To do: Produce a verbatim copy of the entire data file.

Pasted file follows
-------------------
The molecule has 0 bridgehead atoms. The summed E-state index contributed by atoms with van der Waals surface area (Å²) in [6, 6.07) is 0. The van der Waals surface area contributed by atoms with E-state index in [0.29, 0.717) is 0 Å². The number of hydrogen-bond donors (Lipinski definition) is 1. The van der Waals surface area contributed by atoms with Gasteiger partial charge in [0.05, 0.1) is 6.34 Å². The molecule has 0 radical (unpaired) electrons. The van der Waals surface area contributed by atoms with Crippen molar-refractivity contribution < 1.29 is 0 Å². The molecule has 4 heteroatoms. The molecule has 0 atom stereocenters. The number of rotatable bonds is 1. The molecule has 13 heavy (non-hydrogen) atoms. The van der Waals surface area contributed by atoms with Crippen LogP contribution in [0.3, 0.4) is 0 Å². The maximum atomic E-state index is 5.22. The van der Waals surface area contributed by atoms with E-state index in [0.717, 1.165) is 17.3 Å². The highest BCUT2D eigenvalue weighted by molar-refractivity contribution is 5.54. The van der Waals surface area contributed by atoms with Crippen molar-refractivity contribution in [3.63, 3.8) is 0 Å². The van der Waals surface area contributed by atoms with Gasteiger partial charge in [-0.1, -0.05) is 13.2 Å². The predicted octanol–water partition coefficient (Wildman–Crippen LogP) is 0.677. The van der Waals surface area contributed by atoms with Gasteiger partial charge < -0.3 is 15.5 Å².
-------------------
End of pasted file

The molecule has 0 bridgehead atoms. The summed E-state index contributed by atoms with van der Waals surface area (Å²) in [6, 6.07) is 0. The van der Waals surface area contributed by atoms with E-state index in [0.29, 0.717) is 0 Å². The number of hydrogen-bond donors (Lipinski definition) is 1. The van der Waals surface area contributed by atoms with Gasteiger partial charge in [0.05, 0.1) is 6.34 Å². The molecule has 0 radical (unpaired) electrons. The van der Waals surface area contributed by atoms with Crippen molar-refractivity contribution < 1.29 is 0 Å². The molecule has 4 heteroatoms. The molecule has 0 atom stereocenters. The number of rotatable bonds is 1. The molecule has 13 heavy (non-hydrogen) atoms. The van der Waals surface area contributed by atoms with Crippen LogP contribution in [0.3, 0.4) is 0 Å². The maximum atomic E-state index is 5.22. The van der Waals surface area contributed by atoms with E-state index in [0.717, 1.165) is 17.3 Å². The highest BCUT2D eigenvalue weighted by molar-refractivity contribution is 5.54. The van der Waals surface area contributed by atoms with Crippen molar-refractivity contribution in [3.63, 3.8) is 0 Å². The van der Waals surface area contributed by atoms with Gasteiger partial charge in [-0.1, -0.05) is 13.2 Å². The predicted octanol–water partition coefficient (Wildman–Crippen LogP) is 0.677. The van der Waals surface area contributed by atoms with Gasteiger partial charge < -0.3 is 15.5 Å².